The Visible Hand Making Germany A High Tech Heavy Hitter
Ever since George Bush became President, Washington has debated whether Uncle Sam should support commercial research and development directly. Many industry groups and technopundits say yes; the Bush Administration says no. Now comes a report from the industry-funded Council on Competitiveness that adds more fuel to the fire by linking much of Germany's technological prowess to its industrial policy.
The report points out that Germany leads the world in many technological categories. In 1990, it exported nearly 30% more manufactured goods than did either the U.S. or Japan. The reasons, the report says, include industrial cooperatives, which help companies solve problems and acquire new manufacturing technologies, and research institutes that do R&D for industry and train students to solve real-world problems.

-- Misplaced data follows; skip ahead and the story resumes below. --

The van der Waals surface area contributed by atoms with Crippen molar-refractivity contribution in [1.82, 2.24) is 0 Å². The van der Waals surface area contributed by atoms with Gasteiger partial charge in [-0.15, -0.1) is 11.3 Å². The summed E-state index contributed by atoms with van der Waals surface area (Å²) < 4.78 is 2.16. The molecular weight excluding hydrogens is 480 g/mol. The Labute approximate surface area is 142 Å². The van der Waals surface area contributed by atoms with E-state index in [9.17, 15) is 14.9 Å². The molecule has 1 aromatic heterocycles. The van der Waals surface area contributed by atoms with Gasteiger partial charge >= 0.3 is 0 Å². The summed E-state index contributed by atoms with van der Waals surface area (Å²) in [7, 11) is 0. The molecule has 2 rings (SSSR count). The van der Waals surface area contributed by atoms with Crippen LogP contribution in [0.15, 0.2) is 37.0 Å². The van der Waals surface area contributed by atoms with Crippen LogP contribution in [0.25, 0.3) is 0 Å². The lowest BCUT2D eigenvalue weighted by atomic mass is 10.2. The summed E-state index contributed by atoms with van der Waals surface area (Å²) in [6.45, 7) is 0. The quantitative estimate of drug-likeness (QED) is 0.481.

The German government also devotes a higher percentage of its R&D funds to commercial technologies than does the U.S., says Daniel F. Burton Jr., the council's executive vice-president. "The No. 1 lesson is that industrial innovation is a direct and specific goal of German government policy," he says.